quick facts

A Constitutional Abolition of Governmental Immunity

Louisiana is unique in that the Louisiana Constitution abolished government immunity in tort and contract cases: “Neither the state, a state agency, nor a political subdivision shall be immune from suit and liability in contract or for injury to person or property.” 1 However, the legislature may limit damages in cases against the government and government officials. 2 The result is that “judgments rendered against the State are payable only by specific appropriation by the legislature.” 3 Louisiana government liability is limited also by a statutory provision granting discretionary immunity. 4

Robust Tort Claims and Precarious Constitutional Rights

In at least one case, the Louisiana Supreme Court recognized a right to damages for injuries suffered because a state agent violated a state constitutional right to privacy. 5 For state constitutional violations, Louisiana courts undertake a qualified-immunity analysis resembling the federal qualified-immunity doctrine. 6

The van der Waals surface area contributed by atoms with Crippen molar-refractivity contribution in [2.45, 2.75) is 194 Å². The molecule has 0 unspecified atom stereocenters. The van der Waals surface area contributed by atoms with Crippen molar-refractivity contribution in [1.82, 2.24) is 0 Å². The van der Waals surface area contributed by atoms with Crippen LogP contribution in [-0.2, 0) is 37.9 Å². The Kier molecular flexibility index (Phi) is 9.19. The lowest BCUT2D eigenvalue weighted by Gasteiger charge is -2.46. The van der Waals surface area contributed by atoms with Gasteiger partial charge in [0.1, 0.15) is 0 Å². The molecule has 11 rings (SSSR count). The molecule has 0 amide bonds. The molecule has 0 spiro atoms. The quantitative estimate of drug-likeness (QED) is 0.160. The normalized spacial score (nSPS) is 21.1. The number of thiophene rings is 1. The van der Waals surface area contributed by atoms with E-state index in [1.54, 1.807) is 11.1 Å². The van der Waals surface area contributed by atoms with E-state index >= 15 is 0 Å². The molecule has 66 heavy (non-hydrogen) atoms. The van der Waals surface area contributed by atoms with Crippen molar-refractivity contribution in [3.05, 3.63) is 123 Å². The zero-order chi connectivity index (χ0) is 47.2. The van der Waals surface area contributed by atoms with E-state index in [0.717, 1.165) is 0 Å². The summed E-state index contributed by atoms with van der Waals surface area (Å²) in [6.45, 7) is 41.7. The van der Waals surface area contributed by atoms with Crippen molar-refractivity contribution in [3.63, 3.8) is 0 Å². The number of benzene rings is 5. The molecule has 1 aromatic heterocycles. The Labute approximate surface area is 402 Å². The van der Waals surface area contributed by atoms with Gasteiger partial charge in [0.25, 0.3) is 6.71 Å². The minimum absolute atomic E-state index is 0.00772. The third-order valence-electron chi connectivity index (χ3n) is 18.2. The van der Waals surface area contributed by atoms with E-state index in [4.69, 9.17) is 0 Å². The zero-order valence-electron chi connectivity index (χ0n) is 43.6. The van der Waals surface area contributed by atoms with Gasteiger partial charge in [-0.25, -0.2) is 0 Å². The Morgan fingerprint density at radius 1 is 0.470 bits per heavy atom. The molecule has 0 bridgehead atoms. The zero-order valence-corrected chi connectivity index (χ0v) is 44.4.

While Louisiana’s constitutional right of action for damages is precarious, plaintiffs harmed by the government will have more certainty when they bring tort claims against the state government and officials, which is governed by the Louisiana Governmental Claims Act (“LGCA”). 7 LGCA lays out procedural rules for contract and tort claims against the government, including a statutory cap on damages and a provision stating that a suit against “the state or a state agency or political subdivision” must be brought in “Louisiana state court.” 8 Fortunately for plaintiffs, Louisiana law generally permits tort claims, including intentional tort claims, to be filed against government employees. Louisiana law also permits victims of a tortfeasor to sue their employer under a theory of vicarious liability. 9 This has been applied in cases involving intentional torts and a government employer. 10